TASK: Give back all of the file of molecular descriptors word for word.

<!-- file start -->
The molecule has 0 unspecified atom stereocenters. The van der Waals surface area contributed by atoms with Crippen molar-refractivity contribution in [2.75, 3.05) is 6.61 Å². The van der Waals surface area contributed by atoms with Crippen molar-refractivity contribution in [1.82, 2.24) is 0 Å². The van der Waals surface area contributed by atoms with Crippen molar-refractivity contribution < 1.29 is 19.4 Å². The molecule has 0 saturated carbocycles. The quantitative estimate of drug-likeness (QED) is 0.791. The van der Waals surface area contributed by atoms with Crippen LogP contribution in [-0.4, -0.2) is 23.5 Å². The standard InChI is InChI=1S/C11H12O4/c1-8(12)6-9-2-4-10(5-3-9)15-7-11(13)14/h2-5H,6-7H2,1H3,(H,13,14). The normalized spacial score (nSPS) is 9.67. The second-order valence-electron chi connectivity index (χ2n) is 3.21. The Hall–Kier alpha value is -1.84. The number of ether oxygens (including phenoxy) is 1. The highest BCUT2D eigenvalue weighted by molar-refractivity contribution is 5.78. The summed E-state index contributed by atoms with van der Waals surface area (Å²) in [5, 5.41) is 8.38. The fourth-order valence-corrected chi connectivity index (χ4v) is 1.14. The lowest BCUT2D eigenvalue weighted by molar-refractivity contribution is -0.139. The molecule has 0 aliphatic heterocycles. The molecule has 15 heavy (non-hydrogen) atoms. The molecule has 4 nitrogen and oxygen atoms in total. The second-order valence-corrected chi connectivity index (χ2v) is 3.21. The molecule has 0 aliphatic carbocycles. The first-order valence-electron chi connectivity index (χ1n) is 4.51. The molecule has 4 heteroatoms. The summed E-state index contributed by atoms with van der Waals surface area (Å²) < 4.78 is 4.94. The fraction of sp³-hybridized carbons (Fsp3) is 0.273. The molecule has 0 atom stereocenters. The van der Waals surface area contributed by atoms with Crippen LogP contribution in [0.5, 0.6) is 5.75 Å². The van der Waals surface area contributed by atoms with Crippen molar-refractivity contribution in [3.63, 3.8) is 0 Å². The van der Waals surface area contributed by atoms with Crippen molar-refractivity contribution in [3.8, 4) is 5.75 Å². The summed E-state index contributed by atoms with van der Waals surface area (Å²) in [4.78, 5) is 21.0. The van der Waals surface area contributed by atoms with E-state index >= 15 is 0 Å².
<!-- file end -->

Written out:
The molecule has 0 unspecified atom stereocenters. The van der Waals surface area contributed by atoms with Crippen molar-refractivity contribution in [2.75, 3.05) is 6.61 Å². The van der Waals surface area contributed by atoms with Crippen molar-refractivity contribution in [1.82, 2.24) is 0 Å². The van der Waals surface area contributed by atoms with Crippen molar-refractivity contribution < 1.29 is 19.4 Å². The molecule has 0 saturated carbocycles. The quantitative estimate of drug-likeness (QED) is 0.791. The van der Waals surface area contributed by atoms with Crippen LogP contribution in [-0.4, -0.2) is 23.5 Å². The standard InChI is InChI=1S/C11H12O4/c1-8(12)6-9-2-4-10(5-3-9)15-7-11(13)14/h2-5H,6-7H2,1H3,(H,13,14). The normalized spacial score (nSPS) is 9.67. The second-order valence-electron chi connectivity index (χ2n) is 3.21. The Hall–Kier alpha value is -1.84. The number of ether oxygens (including phenoxy) is 1. The highest BCUT2D eigenvalue weighted by molar-refractivity contribution is 5.78. The summed E-state index contributed by atoms with van der Waals surface area (Å²) in [5, 5.41) is 8.38. The fourth-order valence-corrected chi connectivity index (χ4v) is 1.14. The lowest BCUT2D eigenvalue weighted by molar-refractivity contribution is -0.139. The molecule has 0 aliphatic heterocycles. The molecule has 15 heavy (non-hydrogen) atoms. The molecule has 4 nitrogen and oxygen atoms in total. The second-order valence-corrected chi connectivity index (χ2v) is 3.21. The molecule has 0 aliphatic carbocycles. The first-order valence-electron chi connectivity index (χ1n) is 4.51. The molecule has 4 heteroatoms. The summed E-state index contributed by atoms with van der Waals surface area (Å²) < 4.78 is 4.94. The fraction of sp³-hybridized carbons (Fsp3) is 0.273. The molecule has 0 atom stereocenters. The van der Waals surface area contributed by atoms with Crippen LogP contribution in [0.5, 0.6) is 5.75 Å². The van der Waals surface area contributed by atoms with Crippen molar-refractivity contribution in [3.63, 3.8) is 0 Å². The van der Waals surface area contributed by atoms with Crippen molar-refractivity contribution in [3.8, 4) is 5.75 Å². The summed E-state index contributed by atoms with van der Waals surface area (Å²) in [4.78, 5) is 21.0. The van der Waals surface area contributed by atoms with E-state index >= 15 is 0 Å².